• trianglevintage

    trianglevintage said 8 years ago

    i've never heard of this before, sounds like fun and of course you're going to be excited about what you found because if you weren't you wouldn't have bought it, it's kind of like favorites here in etsy except with video and already purchased stuff like the appreciation photos :)

  • CLDecoDesigns

    CLDecoDesigns said 8 years ago

    I have an appreciation for social media and this still seems strange to me. I can totally understand the draw for people to make themselves "stars" on youtube, I personally would feel silly, but I watched some the videos after reading this and they honestly seem cute and sweet. I'm jealous of the hauling!

  • ninetrial

    ninetrial said 8 years ago

    ~_^ This stinks... somebody needs to send these girls to a "fibershed" camp!

  • 1MeNaturally

    1MeNaturally said 8 years ago

    This is a great article and very true. AND it doesn't just work for Big Box retailers. It works for Etsy crafters too. A fellow YouTuber recently purchased a few of my items and did an unrequested, but much appreciated haul. Lucky for me she loved her earrings. I received 200+ YouTube subscribers and sold out over half of my store and counting. Check it out - http://www.youtube.com/watch?v=cQnvFTN3YPc&feature=channel_video_title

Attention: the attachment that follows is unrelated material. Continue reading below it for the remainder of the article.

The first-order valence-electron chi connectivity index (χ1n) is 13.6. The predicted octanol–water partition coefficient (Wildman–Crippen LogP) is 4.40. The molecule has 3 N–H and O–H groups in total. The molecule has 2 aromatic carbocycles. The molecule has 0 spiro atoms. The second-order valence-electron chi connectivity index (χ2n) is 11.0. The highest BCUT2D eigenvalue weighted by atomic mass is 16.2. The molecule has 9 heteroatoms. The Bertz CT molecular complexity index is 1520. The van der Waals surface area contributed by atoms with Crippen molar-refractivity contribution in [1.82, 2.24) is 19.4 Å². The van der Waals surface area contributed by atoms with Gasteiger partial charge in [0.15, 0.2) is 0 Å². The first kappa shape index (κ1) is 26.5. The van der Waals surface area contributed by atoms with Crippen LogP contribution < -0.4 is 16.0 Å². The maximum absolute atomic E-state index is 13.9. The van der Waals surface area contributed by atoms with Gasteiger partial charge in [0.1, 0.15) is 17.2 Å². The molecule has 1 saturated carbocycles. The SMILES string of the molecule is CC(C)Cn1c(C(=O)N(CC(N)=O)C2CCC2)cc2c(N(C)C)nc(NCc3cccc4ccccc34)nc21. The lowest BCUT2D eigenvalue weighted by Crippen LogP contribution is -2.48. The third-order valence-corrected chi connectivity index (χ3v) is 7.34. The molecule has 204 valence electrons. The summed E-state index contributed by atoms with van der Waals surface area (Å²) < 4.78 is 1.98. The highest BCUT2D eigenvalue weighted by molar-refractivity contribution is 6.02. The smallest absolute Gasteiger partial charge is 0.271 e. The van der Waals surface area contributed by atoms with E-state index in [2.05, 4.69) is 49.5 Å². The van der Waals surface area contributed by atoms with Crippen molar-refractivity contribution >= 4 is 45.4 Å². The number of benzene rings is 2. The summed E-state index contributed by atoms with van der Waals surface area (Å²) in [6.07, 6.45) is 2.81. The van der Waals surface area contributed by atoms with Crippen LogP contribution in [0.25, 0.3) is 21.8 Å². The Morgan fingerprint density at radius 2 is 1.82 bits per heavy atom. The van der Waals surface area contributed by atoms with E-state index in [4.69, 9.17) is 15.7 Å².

• blueberryshoes

    blueberryshoes said 8 years ago

    omg i always joke about how much i hate haul videos. so materialistic, and far from reality

  • squibbles76

    squibbles76 said 8 years ago

    this whole thing stinks of that demi moore and david duchovney movie(keeping up with the jones's?) where they are paid by a company to endorse their products my making the neighbors jealous into buying until they kill themselves over their own stupid debt. but then whatever makes a sale or even a few thousand sales...can't say I haven't learned from guerilla marketing such as this. if you got it spend it right?! it is what keeps us going monetarily. spend local. we don't spend this year, we won't be able to in the next year.

  • karynstyle

    karynstyle said 8 years ago

    National addiction to consumption, spending, and self-aggrandizement + social media = haulers

  • jamiecox1984

    jamiecox1984 said 8 years ago

    I just don't know how I feel about this. It sorta scares me. It is all about consumerism. Don't get me wrong, I love fashion, but I guess more as an art. It just feeds young girls the desire to buy (and from big box). I think it would be different if it were local designers or even major designers (who treat fashion more as an art). But places like Forever 21 clothing company is mass produced and everything is stack cut, meaning when mass production occurs "multiple layers of fabrics are laid on a table and large number of garments is being cut at a time. The laid fabric stack is called as lay". There is no art involved. They bleed a trend dry (and usually it is a trend that was developed from an indie artist). And to simply make a quick profit. They don't care how it fits or about the quality. I think our standards should be higher. I also don't think major companies should tap into such things as young girls broadcasting their "hauls" online and using it to their advantage. Major companies are only about the now and once that form of advertising is done they will have sucked it dry and moved on to the next. It is a fad that only promote mass consumerism.

  • DariaBukesova

    DariaBukesova said 8 years ago

    I always wondered how they can afford to do this...

  • sparrowgrey

    sparrowgrey said 8 years ago